Lesson 1, Topic 1
In Progress

9.6 Strategic Control Process Copy

Nik Shazana November 1, 2022

The final strategy-evaluation activity, taking corrective actions, requires making changes to reposition a firm competitively for the future. Examples of changes that may be needed are altering an organization’s structure, replacing one or more key individuals, selling a division, or revising a business mission. Other changes could include establishing or revising objectives, devising new policies, issuing stock to raise capital, adding additional salespersons, allocating resources differently, or developing new performance incentives. Taking corrective actions does not necessarily mean that existing strategies will be abandoned or even that new strategies must be formulated.

Management control refers to the process by which an organization influences its subunits and members to behave in ways that lead to the attainment of organizational objectives. Robert J. Mockler define management control as “Management control is a systematic effort to set performance standards with planning objectives, to design information feedback systems, to compare actual performance with these predetermined standards, to determine whether there are any deviations and to measure their significance, and to take any action required to assure that all corporate resources are being used in the most effective and efficient way possible in achieving corporate objectives.”

 

Types of Control

Management can implement controls before an activity commences/start, while the activity is going on, or after the activity has been completed. The three respective types of control based on timing are feed forward, concurrent, and feedback.

i) Feed forward Control

Feed forward control focuses on the regulation of inputs (human, material, and financial resources that flow into the organization) to ensure that they meet the standards necessary for the transformation process.

Feed forward controls are desirable because they allow management to prevent problems rather than having to cure them later. Unfortunately, these controls require timely and accurate information that is often difficult to develop. Feed forward control also is sometimes called preliminary control, preventive control, or steering control. However, some authors use term “steering control” as separate types of control. These types of controls are designed to detect deviation from some standard or goal to allow correction to be made before a particular sequence of actions is completed.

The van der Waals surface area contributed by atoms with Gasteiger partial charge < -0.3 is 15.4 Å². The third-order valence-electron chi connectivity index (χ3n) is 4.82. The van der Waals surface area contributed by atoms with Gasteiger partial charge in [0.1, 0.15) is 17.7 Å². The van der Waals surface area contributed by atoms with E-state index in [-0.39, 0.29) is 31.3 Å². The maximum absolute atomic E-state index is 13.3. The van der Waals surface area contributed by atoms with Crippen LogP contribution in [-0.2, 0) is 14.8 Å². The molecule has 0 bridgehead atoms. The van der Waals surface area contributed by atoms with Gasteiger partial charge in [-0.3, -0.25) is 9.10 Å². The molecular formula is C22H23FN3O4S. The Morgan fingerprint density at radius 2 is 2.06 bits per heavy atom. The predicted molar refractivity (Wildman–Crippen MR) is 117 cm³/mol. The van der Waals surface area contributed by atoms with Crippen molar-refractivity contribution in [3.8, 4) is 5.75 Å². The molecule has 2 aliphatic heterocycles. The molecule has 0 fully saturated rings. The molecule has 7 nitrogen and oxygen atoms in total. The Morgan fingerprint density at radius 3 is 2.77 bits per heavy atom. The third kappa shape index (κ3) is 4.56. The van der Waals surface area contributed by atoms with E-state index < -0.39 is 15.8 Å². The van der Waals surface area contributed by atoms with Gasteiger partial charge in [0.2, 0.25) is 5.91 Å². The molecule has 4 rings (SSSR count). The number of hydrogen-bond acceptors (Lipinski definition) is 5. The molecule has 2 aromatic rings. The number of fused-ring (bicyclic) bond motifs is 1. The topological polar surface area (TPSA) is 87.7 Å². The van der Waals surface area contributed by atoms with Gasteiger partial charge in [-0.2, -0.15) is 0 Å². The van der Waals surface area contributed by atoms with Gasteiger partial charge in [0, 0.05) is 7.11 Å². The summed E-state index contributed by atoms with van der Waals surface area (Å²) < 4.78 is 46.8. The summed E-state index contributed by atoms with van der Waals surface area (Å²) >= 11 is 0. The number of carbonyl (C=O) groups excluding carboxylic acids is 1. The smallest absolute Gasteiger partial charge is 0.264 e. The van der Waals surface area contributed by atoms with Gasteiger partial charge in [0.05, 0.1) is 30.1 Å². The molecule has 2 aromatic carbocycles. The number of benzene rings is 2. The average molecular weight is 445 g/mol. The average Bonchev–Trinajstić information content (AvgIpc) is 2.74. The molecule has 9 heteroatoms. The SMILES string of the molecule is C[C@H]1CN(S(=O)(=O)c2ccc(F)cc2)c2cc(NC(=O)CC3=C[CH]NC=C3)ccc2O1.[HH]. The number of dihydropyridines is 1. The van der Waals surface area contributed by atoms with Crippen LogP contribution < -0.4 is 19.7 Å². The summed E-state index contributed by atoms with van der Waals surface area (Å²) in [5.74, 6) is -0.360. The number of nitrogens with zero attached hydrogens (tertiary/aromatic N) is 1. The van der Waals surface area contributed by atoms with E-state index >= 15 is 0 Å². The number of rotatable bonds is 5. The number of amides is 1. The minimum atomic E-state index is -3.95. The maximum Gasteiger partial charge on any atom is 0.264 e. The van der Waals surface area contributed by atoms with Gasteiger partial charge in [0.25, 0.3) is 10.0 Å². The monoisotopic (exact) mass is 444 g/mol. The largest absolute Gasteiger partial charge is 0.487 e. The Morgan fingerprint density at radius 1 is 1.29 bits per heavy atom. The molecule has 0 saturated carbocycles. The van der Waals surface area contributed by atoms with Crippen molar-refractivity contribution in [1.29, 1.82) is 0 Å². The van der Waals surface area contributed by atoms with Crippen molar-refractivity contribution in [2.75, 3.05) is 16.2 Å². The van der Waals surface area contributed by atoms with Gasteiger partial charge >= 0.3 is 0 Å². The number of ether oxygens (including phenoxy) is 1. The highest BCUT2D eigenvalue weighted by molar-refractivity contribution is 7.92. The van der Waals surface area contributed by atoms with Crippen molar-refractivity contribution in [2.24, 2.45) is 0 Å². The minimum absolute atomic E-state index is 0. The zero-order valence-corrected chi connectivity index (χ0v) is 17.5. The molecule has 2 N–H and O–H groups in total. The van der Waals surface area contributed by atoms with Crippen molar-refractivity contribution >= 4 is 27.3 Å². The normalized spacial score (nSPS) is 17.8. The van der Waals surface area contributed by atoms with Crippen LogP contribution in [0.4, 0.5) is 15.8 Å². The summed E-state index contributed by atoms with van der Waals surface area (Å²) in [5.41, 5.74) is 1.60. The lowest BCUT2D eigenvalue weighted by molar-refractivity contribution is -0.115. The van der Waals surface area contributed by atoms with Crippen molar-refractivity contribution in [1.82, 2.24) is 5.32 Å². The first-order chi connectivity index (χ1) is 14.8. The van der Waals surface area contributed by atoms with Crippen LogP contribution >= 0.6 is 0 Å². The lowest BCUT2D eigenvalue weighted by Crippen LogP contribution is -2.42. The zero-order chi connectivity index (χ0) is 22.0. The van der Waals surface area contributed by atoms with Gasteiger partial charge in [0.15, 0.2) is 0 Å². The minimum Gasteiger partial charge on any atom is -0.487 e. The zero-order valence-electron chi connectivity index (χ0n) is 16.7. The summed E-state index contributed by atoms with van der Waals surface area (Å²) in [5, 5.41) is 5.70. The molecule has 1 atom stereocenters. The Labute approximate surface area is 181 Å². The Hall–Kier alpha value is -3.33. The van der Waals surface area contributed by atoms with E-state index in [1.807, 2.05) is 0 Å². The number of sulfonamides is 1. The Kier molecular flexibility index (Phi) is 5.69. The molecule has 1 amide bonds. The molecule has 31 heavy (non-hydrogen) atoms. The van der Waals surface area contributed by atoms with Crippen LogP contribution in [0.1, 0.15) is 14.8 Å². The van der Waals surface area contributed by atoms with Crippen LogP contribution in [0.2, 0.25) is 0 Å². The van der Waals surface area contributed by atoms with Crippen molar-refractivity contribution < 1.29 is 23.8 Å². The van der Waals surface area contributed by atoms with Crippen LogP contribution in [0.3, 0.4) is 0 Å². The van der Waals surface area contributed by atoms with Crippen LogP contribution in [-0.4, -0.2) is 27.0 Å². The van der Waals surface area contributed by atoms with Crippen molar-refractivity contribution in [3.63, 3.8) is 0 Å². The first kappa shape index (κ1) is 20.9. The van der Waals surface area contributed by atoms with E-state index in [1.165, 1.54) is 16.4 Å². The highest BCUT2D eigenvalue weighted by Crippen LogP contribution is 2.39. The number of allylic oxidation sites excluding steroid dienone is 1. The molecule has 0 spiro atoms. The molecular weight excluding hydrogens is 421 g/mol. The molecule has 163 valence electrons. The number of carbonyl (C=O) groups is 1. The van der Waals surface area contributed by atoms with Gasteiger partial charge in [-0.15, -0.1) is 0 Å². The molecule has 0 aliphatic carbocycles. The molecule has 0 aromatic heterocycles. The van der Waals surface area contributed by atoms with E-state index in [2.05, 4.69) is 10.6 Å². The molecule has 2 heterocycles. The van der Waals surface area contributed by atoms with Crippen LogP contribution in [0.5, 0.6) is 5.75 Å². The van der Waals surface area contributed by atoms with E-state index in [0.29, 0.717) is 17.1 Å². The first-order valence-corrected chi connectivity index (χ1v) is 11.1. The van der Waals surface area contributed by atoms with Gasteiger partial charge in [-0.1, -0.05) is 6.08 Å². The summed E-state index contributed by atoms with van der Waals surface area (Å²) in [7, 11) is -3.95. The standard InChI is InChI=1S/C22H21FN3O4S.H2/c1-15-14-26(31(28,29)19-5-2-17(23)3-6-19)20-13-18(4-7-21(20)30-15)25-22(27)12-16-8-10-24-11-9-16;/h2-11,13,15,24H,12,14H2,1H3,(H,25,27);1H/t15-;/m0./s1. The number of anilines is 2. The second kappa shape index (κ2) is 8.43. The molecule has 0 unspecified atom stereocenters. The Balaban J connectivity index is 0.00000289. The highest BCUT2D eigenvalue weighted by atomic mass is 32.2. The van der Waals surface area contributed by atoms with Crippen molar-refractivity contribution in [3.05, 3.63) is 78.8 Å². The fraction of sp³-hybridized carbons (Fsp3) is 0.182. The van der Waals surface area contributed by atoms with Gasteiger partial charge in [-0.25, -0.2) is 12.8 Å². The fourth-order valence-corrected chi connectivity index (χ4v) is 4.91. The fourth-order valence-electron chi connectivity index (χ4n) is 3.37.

ii) Concurrent Control

Concurrent control takes place while an activity is in progress. It involves the regulation of ongoing activities that are part of transformation process to ensure that they conform to organizational standards. Concurrent control is designed to ensure that employee work activities produce the correct results. Concurrent control sometimes is called screening or yes-no control, because it often involves checkpoints at which determinations are made about whether to continue progress, take corrective action, or stop work altogether on products or services.

iii) Feedback Control

This type of control focuses on the outputs of the organization after transformation is complete. Sometimes called post action or output control, fulfils a number of important functions. For one thing, it often is used when feed forward and concurrent controls are not feasible or are too costly.

The major drawback of this type of control is that, the time the manager has the information and if there is significant problem the damage is already done. But for many activities, feedback control fulfils a number of important functions.

iv) Multiple Controls

Feed forward, concurrent, and feedback control methods are not mutually exclusive. Rather, they usually are combined into a multiple control systems. Managers design control systems to define standards of performance and acquire information feedback at strategic control points.

Problems of Control Systems

There are a large number of problems associated with control systems for strategy evaluation. An efficient system may collect a lot of irrelevant data whereas a sophisticated system might ignore crucial information. Some of the typical problems in control:

  • There may not be a consensus on the criteria for measuring the effectiveness and efficiency of the strategy.
  • The reporting data may be invalid
  • The performance norms may be based on output on which the relevant business may not have a control
  • Often performance standards may be set with inherent contradictions. For example, an increase in market share may be expected in conjunction with an absolute decrease in marketing expenditure.
  • Employees may consider the system to be unfair and therefore may not accept it.
  • Overemphasis on measuring short-term performance may make managers forget about the strategy which inherently has long connotations.
  • It is very difficult to set “good”, “average”, and “poor” levels of performance in situations where the outputs are not very tangible. That is, Difficulty predicting future with accuracy.

Self-Check Activity

1. Explain the strategic control process.